How to buy your first work of art
The world of art can be intimidating. It seems that everyone understands what is happening, except for you. And this may make it difficult to purchase the first work of art.
This is not so difficult, says lawyer, collector and art historian Peter Hort, heir to the art collection of Horta. Here the main self-study, building and compliance with your budget.
Education begins with a visit to museums and galleries. “Decide what you like,” says Hort. “Talk to other collectors or art consultants. Visit the galleries and start meeting these people and chat with other people in the community. ”
There is another way to experience the world of art – visit art auctions to learn about the cost and speed of bidding.
Hort says that by doing this, you will learn about different periods, styles, prices and most importantly what you like. Visiting galleries also provides an opportunity to see young artists.
As soon as you gain confidence and are ready to make your first purchase, the next step will be building and keeping your budget. You should buy what you like, but if you are going to spend a lot of money, then you want it to be a profitable investment. The reason for setting the budget is that you can get carried away during the auction. The energy of the premises and the fast pace of trading can make you go beyond the budget.
So what is the budget for investing in art? This is a wide range, but expect to spend from 1,000 to 10,000 dollars for the work of a new artist. If you think you can win a deal at a street art exhibition or fair, think again. Hort says that such art exhibitions are a great way to decorate your home, but it’s unlikely that you will find a valuable picture there.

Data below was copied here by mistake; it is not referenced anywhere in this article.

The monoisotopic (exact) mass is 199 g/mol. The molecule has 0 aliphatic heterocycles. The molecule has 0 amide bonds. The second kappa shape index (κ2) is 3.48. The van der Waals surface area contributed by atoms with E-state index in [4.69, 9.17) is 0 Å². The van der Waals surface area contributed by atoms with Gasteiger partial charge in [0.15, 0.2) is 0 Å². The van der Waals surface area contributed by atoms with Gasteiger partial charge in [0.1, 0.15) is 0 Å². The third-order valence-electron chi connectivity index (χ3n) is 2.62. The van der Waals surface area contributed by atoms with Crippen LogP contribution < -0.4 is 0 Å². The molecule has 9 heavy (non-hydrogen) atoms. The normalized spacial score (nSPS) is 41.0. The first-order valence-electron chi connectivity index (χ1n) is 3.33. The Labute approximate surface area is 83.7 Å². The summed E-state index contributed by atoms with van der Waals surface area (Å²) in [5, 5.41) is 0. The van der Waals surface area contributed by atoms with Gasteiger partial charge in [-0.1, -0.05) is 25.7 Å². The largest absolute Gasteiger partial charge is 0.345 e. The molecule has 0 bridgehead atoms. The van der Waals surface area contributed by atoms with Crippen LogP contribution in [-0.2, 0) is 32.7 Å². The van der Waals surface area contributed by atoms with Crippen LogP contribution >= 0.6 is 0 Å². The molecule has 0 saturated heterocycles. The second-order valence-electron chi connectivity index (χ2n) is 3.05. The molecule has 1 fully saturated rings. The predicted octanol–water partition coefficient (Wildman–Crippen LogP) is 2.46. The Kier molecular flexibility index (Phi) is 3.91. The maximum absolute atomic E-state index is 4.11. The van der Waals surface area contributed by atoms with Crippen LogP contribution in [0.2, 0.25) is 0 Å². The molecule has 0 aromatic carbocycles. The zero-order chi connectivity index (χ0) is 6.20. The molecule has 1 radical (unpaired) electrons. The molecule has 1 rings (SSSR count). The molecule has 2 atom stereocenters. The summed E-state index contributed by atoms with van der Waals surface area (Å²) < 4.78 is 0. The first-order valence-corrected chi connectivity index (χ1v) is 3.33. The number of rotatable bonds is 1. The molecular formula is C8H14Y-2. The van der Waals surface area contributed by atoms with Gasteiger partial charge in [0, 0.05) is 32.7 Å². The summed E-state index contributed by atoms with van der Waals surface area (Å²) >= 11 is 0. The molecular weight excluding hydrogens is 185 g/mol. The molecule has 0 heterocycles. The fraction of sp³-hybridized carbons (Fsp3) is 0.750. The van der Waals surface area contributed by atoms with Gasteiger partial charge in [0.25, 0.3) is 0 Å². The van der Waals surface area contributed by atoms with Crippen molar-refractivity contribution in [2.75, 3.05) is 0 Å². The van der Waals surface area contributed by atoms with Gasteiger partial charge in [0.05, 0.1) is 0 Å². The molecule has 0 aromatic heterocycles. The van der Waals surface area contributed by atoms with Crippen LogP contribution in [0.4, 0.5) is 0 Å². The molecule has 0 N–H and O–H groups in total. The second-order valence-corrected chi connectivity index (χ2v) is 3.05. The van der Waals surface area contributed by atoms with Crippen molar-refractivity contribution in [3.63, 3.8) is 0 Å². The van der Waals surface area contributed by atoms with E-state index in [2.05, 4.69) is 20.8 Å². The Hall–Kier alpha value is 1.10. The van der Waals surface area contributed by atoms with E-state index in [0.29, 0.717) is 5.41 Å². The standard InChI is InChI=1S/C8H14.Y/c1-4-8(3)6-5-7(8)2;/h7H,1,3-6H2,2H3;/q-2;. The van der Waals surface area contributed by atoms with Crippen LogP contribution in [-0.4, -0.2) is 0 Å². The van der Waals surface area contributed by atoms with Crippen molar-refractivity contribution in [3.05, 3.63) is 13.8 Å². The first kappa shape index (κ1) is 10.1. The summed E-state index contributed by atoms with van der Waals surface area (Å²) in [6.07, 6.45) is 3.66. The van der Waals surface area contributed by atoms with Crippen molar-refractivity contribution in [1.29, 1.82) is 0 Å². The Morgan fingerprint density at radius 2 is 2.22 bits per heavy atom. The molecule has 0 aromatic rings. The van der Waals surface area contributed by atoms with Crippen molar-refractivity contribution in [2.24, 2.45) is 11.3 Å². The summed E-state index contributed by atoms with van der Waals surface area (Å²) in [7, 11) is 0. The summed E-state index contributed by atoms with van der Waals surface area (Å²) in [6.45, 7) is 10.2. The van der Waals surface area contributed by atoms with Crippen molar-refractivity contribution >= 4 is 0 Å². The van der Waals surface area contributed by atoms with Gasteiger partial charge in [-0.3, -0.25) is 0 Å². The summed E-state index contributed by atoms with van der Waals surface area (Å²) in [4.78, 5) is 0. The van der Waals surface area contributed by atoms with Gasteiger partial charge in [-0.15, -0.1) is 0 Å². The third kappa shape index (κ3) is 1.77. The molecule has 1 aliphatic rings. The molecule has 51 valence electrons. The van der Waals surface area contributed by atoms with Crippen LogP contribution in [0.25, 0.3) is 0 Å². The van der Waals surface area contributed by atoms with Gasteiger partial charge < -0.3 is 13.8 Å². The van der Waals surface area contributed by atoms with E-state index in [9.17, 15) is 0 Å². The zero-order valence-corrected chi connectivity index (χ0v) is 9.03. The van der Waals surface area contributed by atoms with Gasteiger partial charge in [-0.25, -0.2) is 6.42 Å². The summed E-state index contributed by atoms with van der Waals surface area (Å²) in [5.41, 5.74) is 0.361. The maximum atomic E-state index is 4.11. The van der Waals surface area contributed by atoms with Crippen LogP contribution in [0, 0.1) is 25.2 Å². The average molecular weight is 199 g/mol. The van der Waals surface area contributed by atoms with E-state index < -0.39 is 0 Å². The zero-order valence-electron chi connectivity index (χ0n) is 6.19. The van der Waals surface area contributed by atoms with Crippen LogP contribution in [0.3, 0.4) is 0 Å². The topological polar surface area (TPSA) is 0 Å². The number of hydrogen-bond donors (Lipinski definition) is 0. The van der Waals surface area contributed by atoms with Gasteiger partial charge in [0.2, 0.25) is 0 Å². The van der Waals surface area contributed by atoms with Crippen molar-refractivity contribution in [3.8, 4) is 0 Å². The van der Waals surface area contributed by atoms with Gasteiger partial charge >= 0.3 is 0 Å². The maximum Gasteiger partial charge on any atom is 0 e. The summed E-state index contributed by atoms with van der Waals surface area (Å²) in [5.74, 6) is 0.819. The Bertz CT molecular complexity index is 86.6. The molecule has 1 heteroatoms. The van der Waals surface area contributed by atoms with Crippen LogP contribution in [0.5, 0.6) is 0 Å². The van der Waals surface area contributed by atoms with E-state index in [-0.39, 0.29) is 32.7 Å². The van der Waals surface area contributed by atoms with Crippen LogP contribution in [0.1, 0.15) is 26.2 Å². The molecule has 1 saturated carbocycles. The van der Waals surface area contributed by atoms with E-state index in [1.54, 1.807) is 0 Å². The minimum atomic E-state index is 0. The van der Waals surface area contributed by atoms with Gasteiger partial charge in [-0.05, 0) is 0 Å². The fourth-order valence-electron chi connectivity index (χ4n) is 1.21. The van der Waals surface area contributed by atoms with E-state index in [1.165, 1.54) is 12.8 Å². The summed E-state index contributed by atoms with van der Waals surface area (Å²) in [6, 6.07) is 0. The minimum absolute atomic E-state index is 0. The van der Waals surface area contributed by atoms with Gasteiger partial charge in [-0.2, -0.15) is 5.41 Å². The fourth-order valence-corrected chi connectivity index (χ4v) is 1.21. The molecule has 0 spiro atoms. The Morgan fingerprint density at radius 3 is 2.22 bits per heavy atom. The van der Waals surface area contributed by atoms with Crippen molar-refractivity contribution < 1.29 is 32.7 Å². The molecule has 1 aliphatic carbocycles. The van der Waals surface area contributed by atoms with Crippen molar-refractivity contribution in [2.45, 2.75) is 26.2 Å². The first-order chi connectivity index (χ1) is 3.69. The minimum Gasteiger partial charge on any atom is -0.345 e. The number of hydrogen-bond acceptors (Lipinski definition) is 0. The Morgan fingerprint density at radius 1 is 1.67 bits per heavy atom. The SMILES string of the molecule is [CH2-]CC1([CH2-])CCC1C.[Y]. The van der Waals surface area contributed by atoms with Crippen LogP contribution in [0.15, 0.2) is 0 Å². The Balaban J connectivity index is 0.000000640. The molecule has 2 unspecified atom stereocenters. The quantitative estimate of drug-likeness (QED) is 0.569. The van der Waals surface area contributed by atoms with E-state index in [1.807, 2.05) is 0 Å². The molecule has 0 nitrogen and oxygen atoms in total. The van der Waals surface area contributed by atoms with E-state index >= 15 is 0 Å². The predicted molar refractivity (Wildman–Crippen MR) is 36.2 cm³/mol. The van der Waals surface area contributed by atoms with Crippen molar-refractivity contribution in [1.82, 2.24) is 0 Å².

If suddenly you find what you like and can afford it, be sure to buy it. This is a lesson that Hort learned from his own experience. “For me it was the work of Tom Otterns (American sculptor, – ed.)“ Free Speech ”. I was offered a job that I liked for $ 8,000. I passed by. It was significantly more than I wanted to spend at that moment. When I came back to the owner a few months later, I found out that she was put up for auction. I registered for the auction, but it was sold in April of this year  at Phillips auction for $ 21,000. ”
Here are Hort’s tips on how to buy art:
1. Do your research. Open yourself up to new things and find out what art you like, and the best way to do it is to see a lot of art. Visit museums and galleries, talk to other collectors and artists; try to familiarize yourself with the different periods and styles.
2. Determine your budget and be prepared to spend a little more. What I regret most of all is about those works that I did not buy. Also keep in mind the hidden costs of art: shipping, framing and insurance. If you buy something at an auction, there is a buyer’s premium (payment to the auction organizer for organizing and conducting bidding for the purchased lot, which is determined as a percentage of the auction price, ed.), Which can be quite high.
3. Visit one or two auctions before planning your first artwork purchase. Understanding the rhythm and flow of art auctions can take time, and the first auctions can be overwhelming. The buyer may leave with regret if he is not properly prepared.
4. Talk to other collectors and art consultants. The world of art seems exorbitant from time to time, and talking to experts is the best way to make your way through the first purchase. You can learn something about the business. In the world of art you can ask for a discount when you buy in the gallery. The price indicated is not always the sale price. Galleries often give discounts to collectors who have already bought several works from them, or perhaps the gallery is interested in developing relations with a new perspective. When buying in the gallery there will be no harm if you ask: “Is this your final price?”.
5. Buy what you like. Trust your heart and be sure of your purchase. Always remember that it is important to try to see the subject you are considering in reality. Everything looks different in a photo or in jpeg format.
6. For the best investment, consider exploring a young, new art. It is cheaper, has great potential to increase value and leads to future profits. Not all art is created equally; decorative or small works of famous authors can be excellent, but they often cost more and are not a long-term investment.
7. Store all – receipt, invoice and documentation. Do not throw away anything, as this is used to authenticate and evaluate the item.
Art may or may not be an investment.